“Ignorance is Bliss” – Thomas Gray
What’s Wrong with Us?
There’s an odd trend popping up in the memes and blogs of the world. Sitting unobtrusively among the cat pictures, epic fails, and rage comics, are images such as these:
Memes and pictures about depression (most commonly “crippling depression”), anxiety, stress, loneliness, desperation, and suicide have exploded over the past few years, and I’m not the only one to notice it. Mostly these issues are played off for laughs, as in most of the images above, but since these themes of mental illness have become more common depression and anxiety have gone from being part of the set-up to the entire punch-line.
Maybe this is part of a broader societal problem. A while back, a study showed that normal children today experience as much stress as psychiatric patients from the 1950s. We can look at some of the more popular tools for measuring mental illness that have been used over the years and see that depression has been steadily rising:
And in a college counseling center, they found their anxiety scores spiking.
Diving into the literature
I tried to see what the mental health literature had to say about nerds.
Besides finding out that there is a disease called Non-Erosive Reflux Disease, I didn’t accomplish much here. Really, there are a few fundamental problems getting in the way here –
- grants and labs are not getting funded to complete studies on “nerds”
- psychology as a field is just recently figuring out that we can’t just run studies on white college students and assume that it applies to everyone
- we really aren’t sure what defines a nerd, anyway (more on this in a future blog post)
The truth is, we’re probably not going to see a strong literature basis on nerd problems for the same reason that we don’t see a lot of literature on “nutjobs” or “whackos” – it’s just not science-y enough of a term. This is where an insider’s perspective can come in really helpful – by thinking about what makes someone a nerd, and thinking about what might be contributing to this increase in mental illness, we can come up with a few hypotheses.
Hypothesis 1: Intelligence
I think this is the most likely hypothesis and also the one that I am the most skeptical about. It’s commonly thought that people with depression view the world more accurately. And it makes sense that a more active, creative mind will be more capable of finding something to worry about. It’s pretty safe to say that intelligence is a double-edged sword. I’m most skeptical because of how much this explanation flatters the subject. This is basically the mental health equivalent of a humblebrag – “Oh boy, I’m just so darn intelligent that it’s causing such distress.”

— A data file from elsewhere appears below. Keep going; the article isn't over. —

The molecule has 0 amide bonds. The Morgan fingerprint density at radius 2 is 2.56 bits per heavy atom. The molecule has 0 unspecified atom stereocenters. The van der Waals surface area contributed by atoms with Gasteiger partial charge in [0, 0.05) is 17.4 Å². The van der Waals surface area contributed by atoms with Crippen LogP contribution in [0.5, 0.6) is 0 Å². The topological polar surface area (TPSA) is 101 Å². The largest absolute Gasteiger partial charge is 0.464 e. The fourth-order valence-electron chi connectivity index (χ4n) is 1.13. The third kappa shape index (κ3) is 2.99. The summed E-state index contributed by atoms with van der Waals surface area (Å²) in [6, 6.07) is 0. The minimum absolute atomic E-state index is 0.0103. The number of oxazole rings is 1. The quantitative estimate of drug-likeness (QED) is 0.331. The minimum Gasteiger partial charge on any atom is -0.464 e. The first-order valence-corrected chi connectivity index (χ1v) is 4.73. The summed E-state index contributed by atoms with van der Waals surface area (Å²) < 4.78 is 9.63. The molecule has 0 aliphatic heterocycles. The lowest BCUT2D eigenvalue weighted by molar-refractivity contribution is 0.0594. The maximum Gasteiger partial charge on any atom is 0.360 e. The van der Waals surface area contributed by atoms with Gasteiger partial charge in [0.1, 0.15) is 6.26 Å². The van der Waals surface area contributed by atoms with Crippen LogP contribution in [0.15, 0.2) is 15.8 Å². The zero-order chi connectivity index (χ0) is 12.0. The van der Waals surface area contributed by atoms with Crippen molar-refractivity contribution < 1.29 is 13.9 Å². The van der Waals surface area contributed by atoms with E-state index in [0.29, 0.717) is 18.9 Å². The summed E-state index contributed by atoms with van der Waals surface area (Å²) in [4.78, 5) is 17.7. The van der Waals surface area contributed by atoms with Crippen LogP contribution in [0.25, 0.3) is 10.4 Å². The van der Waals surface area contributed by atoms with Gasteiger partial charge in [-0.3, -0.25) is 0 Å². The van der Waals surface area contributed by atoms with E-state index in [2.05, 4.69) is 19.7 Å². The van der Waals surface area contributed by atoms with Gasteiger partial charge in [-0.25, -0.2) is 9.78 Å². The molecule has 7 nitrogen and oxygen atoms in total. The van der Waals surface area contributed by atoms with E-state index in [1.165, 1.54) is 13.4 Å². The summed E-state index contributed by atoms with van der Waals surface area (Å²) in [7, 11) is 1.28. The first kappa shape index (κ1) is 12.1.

I don’t want to blame the victim, but therapists are always looking out for signs that clients are identifying with their illness. It’s a way of avoiding actually having to deal with problems or emotions – I can’t actually work on my depression because it’s part of who I am, or it’s something that makes me special. But part of what makes the difference between depression and sadness is that sadness is normal, depression is a problem.
ON THE OTHER HAND – ntelligence can be an ally as much as an enemy. As much as our nerdy minds work in overdrive to find us things to worry or get sad about, they’re also highly tuned to problem-solving. Studies have shown that people with genius-level IQs tend to have higher depression and anxiety. Articles and historians have pointed out the connection between Bipolar disorder and geniuses like Van Gogh or Sylvia Plath. It’s important to note that this is not the same as correlation – people with low IQ also tend to have higher depression. Another study showed that people with high intelligence actually tend to be happier than people with low intelligence. And yet another study showed for people with an anxiety disorder, higher IQ meant higher anxiety, while in people without an anxiety disorder, high IQ meant lower anxiety.
So the literature seems to be all over the place, and like with most things in psychology it’s just not simple. IQ by itself won’t tell you much about depression or anxiety. People at the very top and bottom of the bell curve definitely have a harder time, and mixing a high IQ with another ingredient like Bipolar Disorder or Generalized Anxiety Disorder can be interesting. But for most of us, intelligence is good!
It almost seems more like it’s not the intelligence that’s the problem, it’s being different that’s the problem. Which leads us seamlessly to…
Hypothesis 2: Alienation